As the author and host of the globally televised TV program and podcast Know the Cause, Doug Kaufmann is one of the most respected and well-versed sources for all things fungus related. For decades, he has worked with scientists and nutritionists to uncover the truth about fungus’s role in disease.
Plagued by his own health issues after returning from Vietnam in 1971, Kaufmann set out to educate the world about the impact fungus can have on our health. And the number of diseases and health conditions that can be traced back to fungal roots is astonishing.
Knowthecause.com is an absolute wealth of information for anyone looking to dive deep into this fascinating world. If you have any health concerns, big or small, Kaufmann invites you to remember the acronym FUPO: fungus until proven otherwise.
Fortunately, we can live amicably with the fungus among us. But it does require a degree of commitment and dedication. Rest assured that with the proper nutrition, supplements and knowledge, it is possible to treat and even reverse Candida and other fungal infections.
It is best to work with an integrative physician who is familiar with a variety of antifungal protocols. We welcome patients from all over the world at the Center for New Medicine, or you can find a physician near you through the Institute for Functional Medicine (ifm.org) or the American College for Advancement in Medicine (acam.org).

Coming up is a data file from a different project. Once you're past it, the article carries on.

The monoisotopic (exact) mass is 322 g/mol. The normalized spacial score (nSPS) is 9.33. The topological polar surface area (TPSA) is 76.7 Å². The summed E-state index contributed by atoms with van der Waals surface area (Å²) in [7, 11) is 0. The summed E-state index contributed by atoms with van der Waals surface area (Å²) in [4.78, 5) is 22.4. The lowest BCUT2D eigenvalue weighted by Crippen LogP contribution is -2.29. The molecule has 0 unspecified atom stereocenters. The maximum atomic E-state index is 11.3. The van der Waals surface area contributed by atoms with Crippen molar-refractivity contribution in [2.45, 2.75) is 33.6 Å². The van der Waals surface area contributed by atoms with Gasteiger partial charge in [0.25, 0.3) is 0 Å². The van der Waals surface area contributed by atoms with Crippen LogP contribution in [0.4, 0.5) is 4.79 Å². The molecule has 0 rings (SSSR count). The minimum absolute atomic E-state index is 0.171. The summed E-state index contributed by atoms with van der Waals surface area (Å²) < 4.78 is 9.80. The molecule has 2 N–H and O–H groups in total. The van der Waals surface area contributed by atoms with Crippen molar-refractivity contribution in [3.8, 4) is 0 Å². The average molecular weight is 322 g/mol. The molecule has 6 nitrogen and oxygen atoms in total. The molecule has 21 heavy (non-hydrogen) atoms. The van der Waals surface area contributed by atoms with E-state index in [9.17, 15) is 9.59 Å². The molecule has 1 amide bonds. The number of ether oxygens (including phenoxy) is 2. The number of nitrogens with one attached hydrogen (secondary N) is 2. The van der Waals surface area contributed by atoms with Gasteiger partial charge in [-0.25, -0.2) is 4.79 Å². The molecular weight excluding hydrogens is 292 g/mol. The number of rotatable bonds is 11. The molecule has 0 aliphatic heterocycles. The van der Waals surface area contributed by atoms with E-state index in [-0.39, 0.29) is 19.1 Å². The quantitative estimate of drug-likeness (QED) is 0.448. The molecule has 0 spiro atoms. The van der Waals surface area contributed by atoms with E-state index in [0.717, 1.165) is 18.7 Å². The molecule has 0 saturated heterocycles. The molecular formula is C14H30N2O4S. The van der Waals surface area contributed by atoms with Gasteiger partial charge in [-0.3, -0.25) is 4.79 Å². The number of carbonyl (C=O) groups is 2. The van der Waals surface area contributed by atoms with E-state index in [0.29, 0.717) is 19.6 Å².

To determine whether Candida may be affecting you, answer yes or no to the following questions.
Do you experience any of these symptoms regularly: headaches, bloating, fatigue, depression, impotence, loss of libido, memory problems, brain fogginess, or unexplained muscle aches?
Do you crave sweets, alcoholic beverages, or foods made with white flour?
Have you had repeated vaginal infections?
Do you experience any of these health difficulties regularly: mood swings, inappropriate drowsiness, dry mouth, bad breath, post-nasal drip or nasal congestion, heartburn, rashes, or urinary urgency or frequency?
Have you had repeated fungal infections such as jock itch, ringworm, or athlete’s foot?
Have you ever used birth control pills?
If you answered yes to two or more of these questions, you may suffer from candidiasis.
Many nail issues, including ingrown toenails and fungus, can be avoided or mitigated with proper foot hygiene. Use the following steps to keep your feet and toes in the pink.
1 Wear comfortable-fitting shoes made with natural materials. Adequate ventilation is essential; sandals or shoes with air vents on the sides are ideal. And be sure to avoid tight-fitting shoes.
2 If you wear socks, stick with natural materials as well. Materials such as 100 percent cotton, wool and silk help absorb moisture and ensure proper ventilation. If socks get wet, remove them immediately and thoroughly dry your feet before putting on a fresh pair. (It’s best not to wear socks at all whenever possible.)
3 Wear shower shoes, sandals or swimming booties in areas where fungi and bacteria thrive, such as showers, swimming pools and gym locker rooms, to avoid directly touching these surfaces.